Climate for Culture

Influence of climate change on cultural assets

Within the scope of the 7th. Framework Programme of the European Union, the “large-scale integrated project” entitled “Climate for Culture” was funded. Together with 27 partners, the impact of climate change on cultural assets in Europe is being ascertained.

The work package “Hygrothermal Building Simulation” is led by Fraunhofer IBP’s Department of Hygrothermics. In order to predict the anticipated indoor climate, simulated future climate data were used as weather data for the hygrothermal building simulation model WUFI®Plus. This enables changes in damage probabilities and the cost of operating air-conditioning systems in buildings to be determined.

Map of Europe
© Fraunhofer IBP
Map of Europe.
Roggersdorf Church
© Fraunhofer IBP
Roggersdorf Church.
Model of Roggersdorf Church
© Fraunhofer IBP
Model of Roggersdorf Church.

One of the partners uses global climate models to downscale climate predictions via regional climate models to obtain high-resolution climate data for the whole of Europe. The first task was to find out whether the simulated climate data could be applied to hygrothermal building simulation. For this purpose, historical long-term and short-term measurements of weather data in various European locations were compared with simulated climate data for the period between 1960 and 1990. The comparison spans different time scales, from long-term averages to diurnal fluctuations in climate parameters. Data sets for two emission scenarios were generated and converted into weather data sets for hygrothermal building simulation in Europe. To do this, hourly values were calculated for more than 900 sites 120 kilometers apart from one another over a period of 30 years for 1960-1990, 2020-2050 and 2070-2100.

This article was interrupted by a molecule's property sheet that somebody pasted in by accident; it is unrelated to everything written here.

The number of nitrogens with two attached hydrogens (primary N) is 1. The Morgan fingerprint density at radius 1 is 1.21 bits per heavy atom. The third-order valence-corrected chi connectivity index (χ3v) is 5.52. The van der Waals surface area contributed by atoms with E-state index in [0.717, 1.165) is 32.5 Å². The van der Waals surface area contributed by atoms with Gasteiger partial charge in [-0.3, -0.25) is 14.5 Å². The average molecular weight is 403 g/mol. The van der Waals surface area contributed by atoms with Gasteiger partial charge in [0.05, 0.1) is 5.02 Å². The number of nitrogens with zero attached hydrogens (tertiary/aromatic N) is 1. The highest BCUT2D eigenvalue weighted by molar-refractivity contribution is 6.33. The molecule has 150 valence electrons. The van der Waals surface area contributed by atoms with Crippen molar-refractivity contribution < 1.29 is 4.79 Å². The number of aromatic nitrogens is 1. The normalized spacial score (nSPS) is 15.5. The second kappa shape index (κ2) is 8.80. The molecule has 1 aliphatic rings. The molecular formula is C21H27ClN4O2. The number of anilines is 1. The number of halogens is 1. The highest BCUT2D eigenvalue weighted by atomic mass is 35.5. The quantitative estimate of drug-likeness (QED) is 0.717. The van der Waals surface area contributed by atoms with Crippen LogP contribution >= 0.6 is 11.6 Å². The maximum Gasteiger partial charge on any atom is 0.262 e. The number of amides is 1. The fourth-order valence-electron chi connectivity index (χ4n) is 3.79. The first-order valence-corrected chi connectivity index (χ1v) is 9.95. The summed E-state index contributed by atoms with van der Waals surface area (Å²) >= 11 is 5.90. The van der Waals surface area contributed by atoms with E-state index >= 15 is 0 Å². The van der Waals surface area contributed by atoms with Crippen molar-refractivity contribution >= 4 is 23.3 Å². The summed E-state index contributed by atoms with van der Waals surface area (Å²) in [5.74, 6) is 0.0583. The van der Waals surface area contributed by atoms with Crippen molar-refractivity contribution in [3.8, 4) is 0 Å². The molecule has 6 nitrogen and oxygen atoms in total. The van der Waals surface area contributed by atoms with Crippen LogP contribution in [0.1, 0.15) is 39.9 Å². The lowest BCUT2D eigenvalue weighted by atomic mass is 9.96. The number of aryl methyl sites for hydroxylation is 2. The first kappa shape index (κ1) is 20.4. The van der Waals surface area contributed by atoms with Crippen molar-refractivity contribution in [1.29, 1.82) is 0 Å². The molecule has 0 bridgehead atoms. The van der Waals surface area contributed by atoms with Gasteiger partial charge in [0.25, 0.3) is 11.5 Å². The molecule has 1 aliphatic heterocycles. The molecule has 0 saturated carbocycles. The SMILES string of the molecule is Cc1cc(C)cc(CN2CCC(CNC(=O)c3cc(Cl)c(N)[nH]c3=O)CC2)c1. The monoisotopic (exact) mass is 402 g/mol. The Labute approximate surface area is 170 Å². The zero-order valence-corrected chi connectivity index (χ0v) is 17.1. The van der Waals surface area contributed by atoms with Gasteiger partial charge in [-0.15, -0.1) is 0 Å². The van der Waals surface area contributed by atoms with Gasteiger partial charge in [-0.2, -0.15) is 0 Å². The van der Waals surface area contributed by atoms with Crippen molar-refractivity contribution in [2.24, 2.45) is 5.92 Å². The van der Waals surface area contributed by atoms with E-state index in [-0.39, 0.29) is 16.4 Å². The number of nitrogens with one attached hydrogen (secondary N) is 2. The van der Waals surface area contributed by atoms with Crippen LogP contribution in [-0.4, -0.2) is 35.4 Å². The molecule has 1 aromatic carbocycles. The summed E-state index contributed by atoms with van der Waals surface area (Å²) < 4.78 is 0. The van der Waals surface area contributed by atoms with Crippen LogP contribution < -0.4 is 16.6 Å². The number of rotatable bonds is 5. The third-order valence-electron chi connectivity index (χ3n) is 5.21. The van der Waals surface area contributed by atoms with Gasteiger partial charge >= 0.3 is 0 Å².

As a result, the anticipated indoor climate can now be mapped for Europe and the probability of damage occurring can be forecast for different types of damage. Changes between current values and future predicted values can also be displayed in maps.

Together with another project partner, these simulations, which required extensive computing time, were implemented to develop a new inverse modeling approach for unheated buildings via a state space model. This allows the resulting indoor climate to be rapidly determined for each type of building studied throughout the whole of Europe.

To further investigate hygric and thermal conditions on and in building components with regard to energy requirements for heating, cooling, humidification and dehumidification, dynamic hygrothermal building simulation is necessary. Purely thermal simulation environments, which do not take into account either the moisture exchange or the transport processes taking place in the surfaces enclosing a space, yield incorrect results when calculating the humidity of the ambient air. This would lead to an incorrect assessment of the probability of damage occurring.


Demonstration Centre

Fraunhofer Center for Conservation and Energy Performance of Historic Buildings in Benediktbeuern


Business Unit

Cultural heritage research at the Fraunhofer IBP